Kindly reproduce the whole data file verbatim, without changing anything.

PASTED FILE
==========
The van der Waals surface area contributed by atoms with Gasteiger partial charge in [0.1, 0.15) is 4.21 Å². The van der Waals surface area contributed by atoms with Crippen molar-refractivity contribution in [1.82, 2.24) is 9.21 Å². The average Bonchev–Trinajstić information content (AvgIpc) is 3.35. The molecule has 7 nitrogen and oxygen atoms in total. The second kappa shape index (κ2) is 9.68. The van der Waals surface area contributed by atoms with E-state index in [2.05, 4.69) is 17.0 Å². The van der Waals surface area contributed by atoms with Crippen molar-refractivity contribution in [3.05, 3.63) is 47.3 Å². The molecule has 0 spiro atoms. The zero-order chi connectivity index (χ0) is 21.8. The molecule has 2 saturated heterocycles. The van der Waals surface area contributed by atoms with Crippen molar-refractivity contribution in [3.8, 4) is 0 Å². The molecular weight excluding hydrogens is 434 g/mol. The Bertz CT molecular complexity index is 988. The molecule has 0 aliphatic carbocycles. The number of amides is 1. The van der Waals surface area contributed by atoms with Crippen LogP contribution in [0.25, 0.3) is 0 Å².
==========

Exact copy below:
The van der Waals surface area contributed by atoms with Gasteiger partial charge in [0.1, 0.15) is 4.21 Å². The van der Waals surface area contributed by atoms with Crippen molar-refractivity contribution in [1.82, 2.24) is 9.21 Å². The average Bonchev–Trinajstić information content (AvgIpc) is 3.35. The molecule has 7 nitrogen and oxygen atoms in total. The second kappa shape index (κ2) is 9.68. The van der Waals surface area contributed by atoms with E-state index in [2.05, 4.69) is 17.0 Å². The van der Waals surface area contributed by atoms with Crippen molar-refractivity contribution in [3.05, 3.63) is 47.3 Å². The molecule has 0 spiro atoms. The zero-order chi connectivity index (χ0) is 21.8. The molecule has 2 saturated heterocycles. The van der Waals surface area contributed by atoms with Crippen molar-refractivity contribution in [3.8, 4) is 0 Å². The molecular weight excluding hydrogens is 434 g/mol. The Bertz CT molecular complexity index is 988. The molecule has 0 aliphatic carbocycles. The number of amides is 1. The van der Waals surface area contributed by atoms with Crippen LogP contribution in [0.25, 0.3) is 0 Å².